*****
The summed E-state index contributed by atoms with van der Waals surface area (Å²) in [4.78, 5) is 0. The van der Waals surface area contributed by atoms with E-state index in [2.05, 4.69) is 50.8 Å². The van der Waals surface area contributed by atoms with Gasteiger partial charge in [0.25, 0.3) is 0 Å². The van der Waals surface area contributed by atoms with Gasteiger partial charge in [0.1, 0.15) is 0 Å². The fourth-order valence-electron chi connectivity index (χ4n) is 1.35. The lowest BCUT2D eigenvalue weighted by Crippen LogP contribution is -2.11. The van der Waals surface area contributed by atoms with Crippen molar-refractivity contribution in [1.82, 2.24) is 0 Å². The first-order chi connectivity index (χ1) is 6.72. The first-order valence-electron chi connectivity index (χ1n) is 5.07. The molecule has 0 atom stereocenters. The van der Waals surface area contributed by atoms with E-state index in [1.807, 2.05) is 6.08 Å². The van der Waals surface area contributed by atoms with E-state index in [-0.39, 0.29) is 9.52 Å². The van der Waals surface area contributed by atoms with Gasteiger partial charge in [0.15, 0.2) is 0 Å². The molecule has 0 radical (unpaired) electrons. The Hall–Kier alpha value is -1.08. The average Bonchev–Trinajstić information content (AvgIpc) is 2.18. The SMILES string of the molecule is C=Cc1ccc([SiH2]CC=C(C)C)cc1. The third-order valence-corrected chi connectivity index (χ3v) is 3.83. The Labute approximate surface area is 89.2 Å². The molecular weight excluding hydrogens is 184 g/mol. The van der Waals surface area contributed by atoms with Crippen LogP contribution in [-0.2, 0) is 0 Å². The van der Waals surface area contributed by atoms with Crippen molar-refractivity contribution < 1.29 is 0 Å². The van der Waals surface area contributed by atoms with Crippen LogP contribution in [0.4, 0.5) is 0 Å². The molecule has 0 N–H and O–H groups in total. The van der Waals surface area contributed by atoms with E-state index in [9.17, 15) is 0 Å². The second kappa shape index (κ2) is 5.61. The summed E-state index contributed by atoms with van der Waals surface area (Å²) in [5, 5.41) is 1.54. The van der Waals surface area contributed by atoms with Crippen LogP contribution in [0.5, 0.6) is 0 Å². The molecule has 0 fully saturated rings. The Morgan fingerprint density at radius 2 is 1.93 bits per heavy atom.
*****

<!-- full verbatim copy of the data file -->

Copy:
The summed E-state index contributed by atoms with van der Waals surface area (Å²) in [4.78, 5) is 0. The van der Waals surface area contributed by atoms with E-state index in [2.05, 4.69) is 50.8 Å². The van der Waals surface area contributed by atoms with Gasteiger partial charge in [0.25, 0.3) is 0 Å². The van der Waals surface area contributed by atoms with Gasteiger partial charge in [0.1, 0.15) is 0 Å². The fourth-order valence-electron chi connectivity index (χ4n) is 1.35. The lowest BCUT2D eigenvalue weighted by Crippen LogP contribution is -2.11. The van der Waals surface area contributed by atoms with Crippen molar-refractivity contribution in [1.82, 2.24) is 0 Å². The first-order chi connectivity index (χ1) is 6.72. The first-order valence-electron chi connectivity index (χ1n) is 5.07. The molecule has 0 atom stereocenters. The van der Waals surface area contributed by atoms with E-state index in [1.807, 2.05) is 6.08 Å². The van der Waals surface area contributed by atoms with E-state index in [-0.39, 0.29) is 9.52 Å². The van der Waals surface area contributed by atoms with Gasteiger partial charge in [0.15, 0.2) is 0 Å². The molecule has 0 radical (unpaired) electrons. The Hall–Kier alpha value is -1.08. The average Bonchev–Trinajstić information content (AvgIpc) is 2.18. The SMILES string of the molecule is C=Cc1ccc([SiH2]CC=C(C)C)cc1. The third-order valence-corrected chi connectivity index (χ3v) is 3.83. The Labute approximate surface area is 89.2 Å². The molecular weight excluding hydrogens is 184 g/mol. The van der Waals surface area contributed by atoms with Crippen LogP contribution in [-0.2, 0) is 0 Å². The van der Waals surface area contributed by atoms with Crippen molar-refractivity contribution < 1.29 is 0 Å². The van der Waals surface area contributed by atoms with Crippen LogP contribution in [0.4, 0.5) is 0 Å². The molecule has 0 N–H and O–H groups in total. The van der Waals surface area contributed by atoms with E-state index in [9.17, 15) is 0 Å². The second kappa shape index (κ2) is 5.61. The summed E-state index contributed by atoms with van der Waals surface area (Å²) in [5, 5.41) is 1.54. The van der Waals surface area contributed by atoms with Crippen LogP contribution in [0.5, 0.6) is 0 Å². The molecule has 0 fully saturated rings. The Morgan fingerprint density at radius 2 is 1.93 bits per heavy atom.